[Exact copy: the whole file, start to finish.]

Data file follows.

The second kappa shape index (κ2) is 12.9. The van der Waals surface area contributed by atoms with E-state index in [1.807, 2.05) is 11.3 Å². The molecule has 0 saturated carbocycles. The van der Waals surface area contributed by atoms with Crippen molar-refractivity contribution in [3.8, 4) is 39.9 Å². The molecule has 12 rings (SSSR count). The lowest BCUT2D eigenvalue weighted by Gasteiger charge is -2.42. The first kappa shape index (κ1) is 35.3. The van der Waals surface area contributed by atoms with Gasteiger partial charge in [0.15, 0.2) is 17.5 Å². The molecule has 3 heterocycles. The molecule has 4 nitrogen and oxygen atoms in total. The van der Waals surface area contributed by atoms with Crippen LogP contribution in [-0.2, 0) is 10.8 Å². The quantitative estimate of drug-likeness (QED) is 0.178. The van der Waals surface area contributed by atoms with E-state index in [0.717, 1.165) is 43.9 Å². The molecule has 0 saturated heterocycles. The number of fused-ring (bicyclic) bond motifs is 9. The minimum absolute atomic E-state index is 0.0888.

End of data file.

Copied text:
The second kappa shape index (κ2) is 12.9. The van der Waals surface area contributed by atoms with E-state index in [1.807, 2.05) is 11.3 Å². The molecule has 0 saturated carbocycles. The van der Waals surface area contributed by atoms with Crippen molar-refractivity contribution in [3.8, 4) is 39.9 Å². The molecule has 12 rings (SSSR count). The lowest BCUT2D eigenvalue weighted by Gasteiger charge is -2.42. The first kappa shape index (κ1) is 35.3. The van der Waals surface area contributed by atoms with Gasteiger partial charge in [0.15, 0.2) is 17.5 Å². The molecule has 3 heterocycles. The molecule has 4 nitrogen and oxygen atoms in total. The van der Waals surface area contributed by atoms with Crippen LogP contribution in [-0.2, 0) is 10.8 Å². The quantitative estimate of drug-likeness (QED) is 0.178. The van der Waals surface area contributed by atoms with E-state index in [0.717, 1.165) is 43.9 Å². The molecule has 0 saturated heterocycles. The number of fused-ring (bicyclic) bond motifs is 9. The minimum absolute atomic E-state index is 0.0888.